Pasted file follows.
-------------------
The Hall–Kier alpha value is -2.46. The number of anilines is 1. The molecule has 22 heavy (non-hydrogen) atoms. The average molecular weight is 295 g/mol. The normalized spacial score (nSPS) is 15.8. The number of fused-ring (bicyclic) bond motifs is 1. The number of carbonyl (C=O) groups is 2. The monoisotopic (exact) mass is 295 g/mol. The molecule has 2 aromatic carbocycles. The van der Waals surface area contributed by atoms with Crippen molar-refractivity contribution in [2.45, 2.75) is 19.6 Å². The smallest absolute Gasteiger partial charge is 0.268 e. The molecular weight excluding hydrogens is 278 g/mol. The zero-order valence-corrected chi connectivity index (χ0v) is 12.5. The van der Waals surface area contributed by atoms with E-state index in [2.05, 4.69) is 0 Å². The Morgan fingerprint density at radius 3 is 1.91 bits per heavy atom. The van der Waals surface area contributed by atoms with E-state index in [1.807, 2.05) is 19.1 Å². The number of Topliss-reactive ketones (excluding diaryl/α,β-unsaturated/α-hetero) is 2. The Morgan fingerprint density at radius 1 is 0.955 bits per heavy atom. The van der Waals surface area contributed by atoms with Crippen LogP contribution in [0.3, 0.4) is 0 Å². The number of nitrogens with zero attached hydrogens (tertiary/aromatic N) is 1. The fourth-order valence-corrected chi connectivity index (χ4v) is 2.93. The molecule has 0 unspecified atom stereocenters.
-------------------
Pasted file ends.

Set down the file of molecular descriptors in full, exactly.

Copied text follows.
The Hall–Kier alpha value is -2.46. The number of anilines is 1. The molecule has 22 heavy (non-hydrogen) atoms. The average molecular weight is 295 g/mol. The normalized spacial score (nSPS) is 15.8. The number of fused-ring (bicyclic) bond motifs is 1. The number of carbonyl (C=O) groups is 2. The monoisotopic (exact) mass is 295 g/mol. The molecule has 2 aromatic carbocycles. The van der Waals surface area contributed by atoms with Crippen molar-refractivity contribution in [2.45, 2.75) is 19.6 Å². The smallest absolute Gasteiger partial charge is 0.268 e. The molecular weight excluding hydrogens is 278 g/mol. The zero-order valence-corrected chi connectivity index (χ0v) is 12.5. The van der Waals surface area contributed by atoms with E-state index in [2.05, 4.69) is 0 Å². The Morgan fingerprint density at radius 3 is 1.91 bits per heavy atom. The van der Waals surface area contributed by atoms with E-state index in [1.807, 2.05) is 19.1 Å². The number of Topliss-reactive ketones (excluding diaryl/α,β-unsaturated/α-hetero) is 2. The Morgan fingerprint density at radius 1 is 0.955 bits per heavy atom. The van der Waals surface area contributed by atoms with Crippen LogP contribution in [0.3, 0.4) is 0 Å². The number of nitrogens with zero attached hydrogens (tertiary/aromatic N) is 1. The fourth-order valence-corrected chi connectivity index (χ4v) is 2.93. The molecule has 0 unspecified atom stereocenters.